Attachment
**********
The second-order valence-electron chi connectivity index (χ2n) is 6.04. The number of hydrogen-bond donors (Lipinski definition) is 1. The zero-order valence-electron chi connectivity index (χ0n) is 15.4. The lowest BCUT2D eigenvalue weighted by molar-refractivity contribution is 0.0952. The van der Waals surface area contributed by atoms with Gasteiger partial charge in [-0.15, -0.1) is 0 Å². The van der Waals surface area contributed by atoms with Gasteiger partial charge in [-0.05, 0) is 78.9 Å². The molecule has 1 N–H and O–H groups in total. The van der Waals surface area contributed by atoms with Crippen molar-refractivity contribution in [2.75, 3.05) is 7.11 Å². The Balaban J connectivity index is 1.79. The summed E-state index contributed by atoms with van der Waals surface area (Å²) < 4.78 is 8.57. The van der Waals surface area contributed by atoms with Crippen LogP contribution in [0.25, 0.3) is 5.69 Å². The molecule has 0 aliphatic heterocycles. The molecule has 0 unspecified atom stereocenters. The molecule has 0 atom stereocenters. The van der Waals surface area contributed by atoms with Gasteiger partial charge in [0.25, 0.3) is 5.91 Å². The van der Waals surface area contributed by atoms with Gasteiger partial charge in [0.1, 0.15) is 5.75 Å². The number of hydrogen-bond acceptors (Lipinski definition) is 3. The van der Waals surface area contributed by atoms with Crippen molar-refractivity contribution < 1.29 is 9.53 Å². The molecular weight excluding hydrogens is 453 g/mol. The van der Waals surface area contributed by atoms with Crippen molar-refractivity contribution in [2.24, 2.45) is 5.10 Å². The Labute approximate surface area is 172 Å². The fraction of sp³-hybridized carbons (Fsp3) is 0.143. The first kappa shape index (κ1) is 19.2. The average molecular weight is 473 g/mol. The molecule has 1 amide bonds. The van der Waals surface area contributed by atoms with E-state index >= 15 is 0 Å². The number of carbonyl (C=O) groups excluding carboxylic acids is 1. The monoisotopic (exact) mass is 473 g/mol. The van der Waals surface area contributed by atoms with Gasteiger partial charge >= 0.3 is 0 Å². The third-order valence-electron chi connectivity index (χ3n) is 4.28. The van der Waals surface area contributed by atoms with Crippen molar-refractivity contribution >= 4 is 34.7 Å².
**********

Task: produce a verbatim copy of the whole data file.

The second-order valence-electron chi connectivity index (χ2n) is 6.04. The number of hydrogen-bond donors (Lipinski definition) is 1. The zero-order valence-electron chi connectivity index (χ0n) is 15.4. The lowest BCUT2D eigenvalue weighted by molar-refractivity contribution is 0.0952. The van der Waals surface area contributed by atoms with Gasteiger partial charge in [-0.15, -0.1) is 0 Å². The van der Waals surface area contributed by atoms with Gasteiger partial charge in [-0.05, 0) is 78.9 Å². The molecule has 1 N–H and O–H groups in total. The van der Waals surface area contributed by atoms with Crippen molar-refractivity contribution in [2.75, 3.05) is 7.11 Å². The Balaban J connectivity index is 1.79. The summed E-state index contributed by atoms with van der Waals surface area (Å²) < 4.78 is 8.57. The van der Waals surface area contributed by atoms with Crippen LogP contribution in [0.25, 0.3) is 5.69 Å². The molecule has 0 aliphatic heterocycles. The molecule has 0 unspecified atom stereocenters. The molecule has 0 atom stereocenters. The van der Waals surface area contributed by atoms with Gasteiger partial charge in [0.25, 0.3) is 5.91 Å². The van der Waals surface area contributed by atoms with Gasteiger partial charge in [0.1, 0.15) is 5.75 Å². The number of hydrogen-bond acceptors (Lipinski definition) is 3. The van der Waals surface area contributed by atoms with Crippen molar-refractivity contribution < 1.29 is 9.53 Å². The molecular weight excluding hydrogens is 453 g/mol. The van der Waals surface area contributed by atoms with Crippen molar-refractivity contribution in [2.24, 2.45) is 5.10 Å². The Labute approximate surface area is 172 Å². The fraction of sp³-hybridized carbons (Fsp3) is 0.143. The first kappa shape index (κ1) is 19.2. The average molecular weight is 473 g/mol. The molecule has 1 amide bonds. The van der Waals surface area contributed by atoms with E-state index >= 15 is 0 Å². The number of carbonyl (C=O) groups excluding carboxylic acids is 1. The monoisotopic (exact) mass is 473 g/mol. The van der Waals surface area contributed by atoms with Gasteiger partial charge >= 0.3 is 0 Å². The third-order valence-electron chi connectivity index (χ3n) is 4.28. The van der Waals surface area contributed by atoms with Crippen molar-refractivity contribution >= 4 is 34.7 Å².